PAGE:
Using a Compass: Kjetil Kjernsmo's Illustrated "How-To" Tutorial, page 1
When you are going to use this tutorial, it is essential that you have a compass in your hand.
Using the Compass Alone
This is a very easy lesson, and I would say, not sufficient for those who would like to travel safely in unfamiliar terrain.
The first thing you need to learn, are the directions. North, South, East and West. Look at the figure and learn how they are. North is the most important. There are several kinds of compasses, one kind to attach to the map, one kind to attach to your thumb. The thumb-compass is used mostly by orienteers who just want to run fast, and this is the kind of compass I normally use. But not in this tutorial. I would recommend the third kind of compass. Let's take a look at it:
Drawing of Compass
You see this red and black arrow? We call it the compass needle. Well, on some compasses it might be red and white for instance, but the point is, the red part of it is always pointing towards the earth's magnetic north pole. That is basically what you need to know. It is as simple as that.
But if you do not want to go north, but a different direction?
You have got this turnable thing on your compass. We call it the Compass housing. On the edge of the compass housing, you will probably have a scale. From 0 to 360 or from 0 to 400. Those are the degrees or the azimuth (or you may also call it the bearing in some contexts). And you should have the letters N, S, W and E for North, South, West and East. If you want to go in a direction between two of these, you would combine them. If you would like to go in a direction just between North and West, you simply say: "I would like to go Northwest."
Rotated Compass Housing
Let's use that as an example: You want to go northwest. What you do, is that you find out where on the compass housing northwest is. Then you turn the compass housing so that northwest on the housing comes exactly there where the large direction of travel-arrow meets the housing.
Compass Arrow Aligned
Hold the compass in your hand. And you will have to hold it quite flat, so that the compass needle can turn. Then turn yourself, your hand, the entire compass, just make sure the compass housing does not turn, and turn it until the compass needle is aligned with the lines inside the compass housing.
It is extremely important that the red, north part of the compass needle points at north in the compass housing. If south points at north, you would walk off in the exact opposite direction of what you want! And it is a very common mistake among beginners. So always take a second look to make sure you did it right!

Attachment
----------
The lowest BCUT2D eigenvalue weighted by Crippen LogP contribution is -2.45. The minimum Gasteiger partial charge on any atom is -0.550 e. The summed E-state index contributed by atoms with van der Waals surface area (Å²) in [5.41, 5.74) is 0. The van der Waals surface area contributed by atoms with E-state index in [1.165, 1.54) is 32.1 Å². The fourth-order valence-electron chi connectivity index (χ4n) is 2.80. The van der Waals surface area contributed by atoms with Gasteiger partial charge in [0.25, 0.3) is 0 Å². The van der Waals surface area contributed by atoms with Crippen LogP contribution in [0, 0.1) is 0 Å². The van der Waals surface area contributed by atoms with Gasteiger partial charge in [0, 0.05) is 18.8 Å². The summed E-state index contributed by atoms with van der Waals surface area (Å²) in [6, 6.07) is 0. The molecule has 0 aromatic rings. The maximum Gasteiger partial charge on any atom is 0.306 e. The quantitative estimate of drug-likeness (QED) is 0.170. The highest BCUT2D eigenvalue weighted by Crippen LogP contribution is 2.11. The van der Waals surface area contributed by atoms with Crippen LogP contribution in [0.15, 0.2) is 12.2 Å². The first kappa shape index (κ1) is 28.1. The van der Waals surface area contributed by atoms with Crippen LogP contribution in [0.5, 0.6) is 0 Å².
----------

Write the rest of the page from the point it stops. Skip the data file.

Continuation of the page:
A second problem might be local magnetic attractions. If you are carrying something of iron or something like that, it might disturb the arrow. Even a staple in your map might be a problem. Make sure there is nothing of the sort around. There is a possibility for magnetic attractions in the soil as well, "magnetic deviation," but they are rarely seen. Might occur if you are in a mining district.
When you are sure you have got it right, walk off in the direction the direction of travel-arrow is pointing. To avoid getting off the course, make sure to look at the compass quite frequently, say every hundred meters at least. But you should not stare down on the compass. Once you have the direction, aim on some point in the distance, and go there. But this gets more important when you use a map.
There is something you should look for to avoid going in the opposite direction: The Sun. At noon, the sun is roughly in South (or in the north on the southern hemisphere), so if you are heading north and have the sun in your face, it should ring a bell.
When do you need this technique?
If you are out there without a map, and you do not know where you are, but you know that there is a road, trail, stream, river or something long and big you cannot miss if you go in the right direction. And you know in what direction you must go to get there, at least approximately what direction. Then all you need to do, is to turn the compass housing, so that the direction you want to go in, is where the direction of travel-arrow meets the housing. And follow the above steps.
But why is not this sufficient? It is not very accurate. You are going in the right direction, and you will not go around in circles, but you are very lucky if you hit a small spot this way. And that is why I am not talking about declination here. And because that is something connected with the use of maps. But if you have a mental image of the map and know what it is, do think about it. But I think you will not be able to be so accurate so the declination will not make a difference.